Expectations of buyers are what buyers expect prices to be for a good in the future. If a good will be more expensive in the future, the current demand will rise. Likewise, if a good will be cheaper in the future, the current demand will fall.


Population is the amount of people who engage in a market for a good. A larger population will result in a higher demand since there are more people willing to buy a good. A smaller population will result in a lower demand since there are less people willing to buy a good.


Tastes and preferences are the levels of enjoyment that consumers get from a good. If consumers enjoy a good, the demand of that good will increase. If consumers dislike a good, the demand for that good will decrease.


Income is the amount of money that consumers make. This affects the demand in a market depending on the type of good. Normal goods are goods where demand increases when income of consumers increases. These goods are more expensive. Inferior goods are goods where demand increases when income of consumers decreases. These goods are less expensive than normal goods.


Complements are multiple goods that are used together. Consumers usually by a good and its complement together. This demand of a good will decreases when its complement's price increases since consumers would not want to pay more.


Change In Quantity Supplied

Like quantity demanded, quantity supplied changes based on price. According to the Law of Supply, there is a direct relationship between price and quantity supplied. This means that price increases as quantity supplied increases, and price decreases as quantity supplied decreases.


The Law of Supply occurs since firms are able to gain more profit when selling at higher prices. More profit gives firms a greater incentive to produce more. In economics, the main goal of a firm is to make profit.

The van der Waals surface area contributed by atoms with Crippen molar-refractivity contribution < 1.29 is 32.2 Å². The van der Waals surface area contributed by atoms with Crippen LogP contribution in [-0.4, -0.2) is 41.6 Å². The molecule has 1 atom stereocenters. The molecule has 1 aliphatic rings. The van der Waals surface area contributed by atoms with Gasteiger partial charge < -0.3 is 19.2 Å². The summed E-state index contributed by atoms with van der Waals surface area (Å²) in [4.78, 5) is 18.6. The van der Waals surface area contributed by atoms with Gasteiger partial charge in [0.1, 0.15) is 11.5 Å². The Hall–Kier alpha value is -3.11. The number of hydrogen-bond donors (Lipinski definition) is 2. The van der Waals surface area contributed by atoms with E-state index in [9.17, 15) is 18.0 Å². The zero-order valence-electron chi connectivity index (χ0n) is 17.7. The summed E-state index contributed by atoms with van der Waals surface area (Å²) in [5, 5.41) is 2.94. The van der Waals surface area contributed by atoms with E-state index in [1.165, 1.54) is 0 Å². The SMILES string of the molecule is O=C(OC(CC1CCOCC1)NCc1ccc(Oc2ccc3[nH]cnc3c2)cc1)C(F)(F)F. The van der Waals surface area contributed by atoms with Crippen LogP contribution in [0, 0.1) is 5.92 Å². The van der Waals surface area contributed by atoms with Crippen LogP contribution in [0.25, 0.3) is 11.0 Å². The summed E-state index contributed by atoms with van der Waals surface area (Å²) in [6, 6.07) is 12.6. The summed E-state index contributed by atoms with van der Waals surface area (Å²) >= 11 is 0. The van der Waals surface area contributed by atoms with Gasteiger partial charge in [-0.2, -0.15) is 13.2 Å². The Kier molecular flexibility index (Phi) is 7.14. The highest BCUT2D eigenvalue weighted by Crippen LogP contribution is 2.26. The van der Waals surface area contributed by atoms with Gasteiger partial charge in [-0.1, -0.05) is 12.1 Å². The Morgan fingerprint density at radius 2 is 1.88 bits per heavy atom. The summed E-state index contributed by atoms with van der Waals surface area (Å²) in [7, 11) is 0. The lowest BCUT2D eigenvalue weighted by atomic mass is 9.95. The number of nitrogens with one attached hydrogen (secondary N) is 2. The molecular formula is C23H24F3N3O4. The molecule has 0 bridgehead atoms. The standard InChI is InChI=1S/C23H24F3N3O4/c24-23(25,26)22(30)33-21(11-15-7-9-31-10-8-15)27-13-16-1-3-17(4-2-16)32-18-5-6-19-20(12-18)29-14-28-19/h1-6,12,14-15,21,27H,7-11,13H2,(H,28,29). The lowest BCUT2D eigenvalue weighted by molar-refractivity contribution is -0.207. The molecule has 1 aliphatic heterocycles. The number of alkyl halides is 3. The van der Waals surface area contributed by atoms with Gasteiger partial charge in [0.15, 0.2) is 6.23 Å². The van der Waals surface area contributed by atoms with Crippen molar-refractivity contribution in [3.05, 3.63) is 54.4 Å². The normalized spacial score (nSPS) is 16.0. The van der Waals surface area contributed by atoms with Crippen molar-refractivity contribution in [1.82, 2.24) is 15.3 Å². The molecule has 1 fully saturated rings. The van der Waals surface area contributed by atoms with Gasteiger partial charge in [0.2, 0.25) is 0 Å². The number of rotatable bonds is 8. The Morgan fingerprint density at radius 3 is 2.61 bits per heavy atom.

Change In Supply

Supply will change in accordance with the shifters of supply. They are changes in technology, input costs, expectations of sellers, and amount of suppliers. They can be memorized through the acronym TIES.


Improvements in production technology will result in an increase in supply. Better technology allows firms to produce cheaper and faster. With this, more goods can be produced, and supply increases.


Input costs are the costs of producing goods. They range from the costs of materials and resources to the costs of labor. Supply will increase when the input prices decrease, and supply decreases when the input prices increase.


Similarly to demand, supply is also affected by expectations, but now it is that of the suppliers. The expectations of suppliers are what suppliers anticipate the future prices of goods will be. If prices are expected to rise, firms will keep their supply of goods in reserve, so that they may sell it at a higher price in the future. If prices are expected to fall, firms will accumulate as much supply as possible and sell it, so that they may maximize their profit.


The amount of sellers in a market greatly affects the supply available. With more sellers, there will be a larger supply since it is necessary to produce more for each individual firm. With fewer seller, there will be a smaller supply since there are less firms need to be supplied with goods.